“I think that, as a nation, we have to have a conversation for individuals to understand that they have a responsibility as well, to support law enforcement and ensure that the rule of law is maintained. The culture of ‘informer fi dead’ is significantly impacting on our investigative capacity and capability,” he added.

The DCP was responding to a question from Opposition Member of Parliament Dwight Vaz (Central Westmoreland) about the capacity of the JCF’s intelligence system to impact the trials of criminals without relying on witnesses.

“We have a witness protection programme that is available… [but] a lot of people are not willing to accept the offer, and one can understand because you have to change a number of things. But, it is something that we have to encourage because of the level of violence which exists in the society,” Bailey noted.

“So you are correct, in many instances we know, and many of those people are incarcerated. We know that they are involved and we can say what crimes they are involved in, but until the witnesses are willing to come forward… And we talk about the trust factor, which is real, but there are many avenues that are available through which persons can tell the security forces what has happened without any breach of trust,” he pointed out.

Bailey said that, in terms of the police’s intelligence capabilities, not everything can be disclosed, but in terms of threats to lives, the police have saved in excess of 400 people every year, on average, because of their intelligence mechanism that is in place.

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Mad rush for ‘Learner’s’ Applicants swell to 5,000 to avoid road code test

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Mad rush for ‘Learner’s’ Applicants swell to 5,000 to avoid road code test

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Hundreds of Jamaicans wishing to obtain provisional driver’s licences have been rushing to Tax Administration Jamaica (TAJ) offices in an effort to avoid sitting a road code test which will become mandatory after January 25.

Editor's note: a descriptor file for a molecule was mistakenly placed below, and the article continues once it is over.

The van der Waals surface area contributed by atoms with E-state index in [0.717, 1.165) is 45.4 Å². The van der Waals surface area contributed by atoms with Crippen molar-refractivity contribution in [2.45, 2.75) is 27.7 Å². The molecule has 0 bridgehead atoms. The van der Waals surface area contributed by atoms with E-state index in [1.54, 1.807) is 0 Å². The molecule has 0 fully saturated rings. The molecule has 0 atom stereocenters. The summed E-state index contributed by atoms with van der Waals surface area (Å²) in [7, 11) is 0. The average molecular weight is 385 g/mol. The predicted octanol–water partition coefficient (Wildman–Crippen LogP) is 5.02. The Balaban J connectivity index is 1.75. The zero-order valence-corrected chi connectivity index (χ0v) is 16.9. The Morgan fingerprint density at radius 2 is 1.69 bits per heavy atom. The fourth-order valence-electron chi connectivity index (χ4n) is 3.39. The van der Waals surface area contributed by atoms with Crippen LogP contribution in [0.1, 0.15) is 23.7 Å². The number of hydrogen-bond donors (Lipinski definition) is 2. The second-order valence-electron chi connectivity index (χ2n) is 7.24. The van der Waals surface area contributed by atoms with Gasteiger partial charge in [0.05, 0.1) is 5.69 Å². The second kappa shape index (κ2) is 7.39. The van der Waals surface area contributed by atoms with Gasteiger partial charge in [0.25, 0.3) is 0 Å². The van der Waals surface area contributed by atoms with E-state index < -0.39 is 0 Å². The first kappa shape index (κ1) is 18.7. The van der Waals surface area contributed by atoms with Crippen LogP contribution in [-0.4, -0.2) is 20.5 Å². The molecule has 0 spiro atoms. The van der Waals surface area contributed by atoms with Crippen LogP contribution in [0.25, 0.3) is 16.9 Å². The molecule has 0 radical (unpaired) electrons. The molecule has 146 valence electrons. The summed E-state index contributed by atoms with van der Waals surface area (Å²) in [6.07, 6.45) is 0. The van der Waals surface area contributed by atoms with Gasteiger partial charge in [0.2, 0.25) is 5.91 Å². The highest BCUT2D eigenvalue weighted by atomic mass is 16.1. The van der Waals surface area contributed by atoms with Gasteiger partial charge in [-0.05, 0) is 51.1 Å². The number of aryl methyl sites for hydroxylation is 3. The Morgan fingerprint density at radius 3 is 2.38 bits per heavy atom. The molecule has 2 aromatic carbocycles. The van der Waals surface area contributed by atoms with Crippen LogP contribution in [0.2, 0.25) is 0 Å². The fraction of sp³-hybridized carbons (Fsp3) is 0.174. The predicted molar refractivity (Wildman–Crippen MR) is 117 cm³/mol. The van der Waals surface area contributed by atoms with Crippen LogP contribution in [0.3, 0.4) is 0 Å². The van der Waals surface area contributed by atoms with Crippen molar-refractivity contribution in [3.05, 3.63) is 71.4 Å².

Yesterday, Meris Haughton, chief corporate communications officer at TAJ, said at the start of this month the tax authorities were processing 500 applications daily. However, on Wednesday they received more than 5,000 applications.

Full story in today’s Auto magazine.


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Lawyer to again try to quash case against Reid, Pinnock

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ATTORNEY Hugh Wildman turned up at court yesterday with the intention of having the criminal charges against Caribbean Maritime University (CMU) President Professor Fritz Pinnock, former education minister Ruel Reid and his daughter Sharelle and wife Sharen, and Councillor Kim Brown Lawrence overturned.

However, that did not materialise.

Instead, Wildman will have to wait until April 8, when all the accused return to court.

During the unsuccessful application to have the case quashed, Wildman argued that the Financial Investigations Division (FID), under the FID Act, has no jurisdiction or power to institute criminal charges against anybody in Jamaica.

Noting that Chief Justice Bryan Sykes is in agreement with his argument, Wildman said he was prepared to examine the ruling that was handed down last year.

“I don’t have the time for that,” chief parish Judge Chester Crooks uttered.

Wildman’s application came to a halt.

Crooks told him that it would be unfair to the Crown Counsel, who had indicated prior to his application that she needed more time to comprehensively review the file.

“…Perhaps your argument will find favour, perhaps, whether the matter ought to move forward and so on, but I’ll suggest — I am not saying that your submissions are not relevant today — I suggest we put it for another day to afford the Crown time to do that, review the file, so that they can say definitively what their position is and then you can make the relevant submission,” Crooks suggested.

Crooks also suggested to Wildman that he put his submission in writing, given the fact that time has passed.